Cinderella in Babylon: the discourse of housekeeping in Hotel Babylon

Harris, C
Schitko, D
Tregidga, H
Williamson, D
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Conference Contribution
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Council for Australian University Tourism and Hospitality Education (CAUTHE)

This paper looks at the representations of housekeeping and housekeepers in the popular television series Hotel Babylon. The paper discusses some possible effects of the impression constructed of this area of hotel employment and suggests that the image of a hospitality career in housekeeping is undermined and undervalued by this construction. The paper takes a reflective approach and looks at how language and image in the ‘Hotel Babylon’ series are constructed regarding the housekeeping department and workers. The paper posits that image of housekeeping work and those employees is one of mainly migrant workers, sexualized victims and denigrated employees. The paper goes to suggest that housekeeping is in fact often the largest and most important department in hotels as the majority of their income is derived from the sale of rooms. The paper argues that it is ironic that the employees responsible for the largest revenue generating area of the hotel are so strongly denigrated, when in fact they should be recognised as key employees. In terms of hotel and hospitality generally, this study suggests more fundamental concerns about sustaining service quality and employment relationships in a tight labour market.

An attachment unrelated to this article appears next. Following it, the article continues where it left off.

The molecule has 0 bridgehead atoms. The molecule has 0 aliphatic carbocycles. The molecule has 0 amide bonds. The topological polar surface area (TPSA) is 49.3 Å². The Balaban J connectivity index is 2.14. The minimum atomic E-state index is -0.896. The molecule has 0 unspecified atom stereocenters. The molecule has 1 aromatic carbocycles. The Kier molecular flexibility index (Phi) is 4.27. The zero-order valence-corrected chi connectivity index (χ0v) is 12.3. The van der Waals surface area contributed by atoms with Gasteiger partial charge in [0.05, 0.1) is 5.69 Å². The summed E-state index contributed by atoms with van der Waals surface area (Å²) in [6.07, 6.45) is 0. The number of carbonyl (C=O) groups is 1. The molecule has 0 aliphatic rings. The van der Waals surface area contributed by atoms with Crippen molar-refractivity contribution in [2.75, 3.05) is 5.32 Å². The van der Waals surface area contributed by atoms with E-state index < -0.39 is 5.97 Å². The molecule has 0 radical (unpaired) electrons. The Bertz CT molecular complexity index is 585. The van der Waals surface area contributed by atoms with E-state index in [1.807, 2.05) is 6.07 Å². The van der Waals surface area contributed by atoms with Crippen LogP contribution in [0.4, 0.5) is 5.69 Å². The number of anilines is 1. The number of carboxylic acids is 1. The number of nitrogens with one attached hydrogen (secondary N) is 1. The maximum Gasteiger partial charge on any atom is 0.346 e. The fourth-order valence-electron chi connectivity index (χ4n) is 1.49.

Housekeeping , Hotel Babylon , Ethnicity , Sexualisation , Denigration
See Change: Tourism and Hospitality in a Dynamic World - Proceedings of the 18th Annual Council for Australian University Tourism and Hospitality Education (CAUTHE) Conference, Australia
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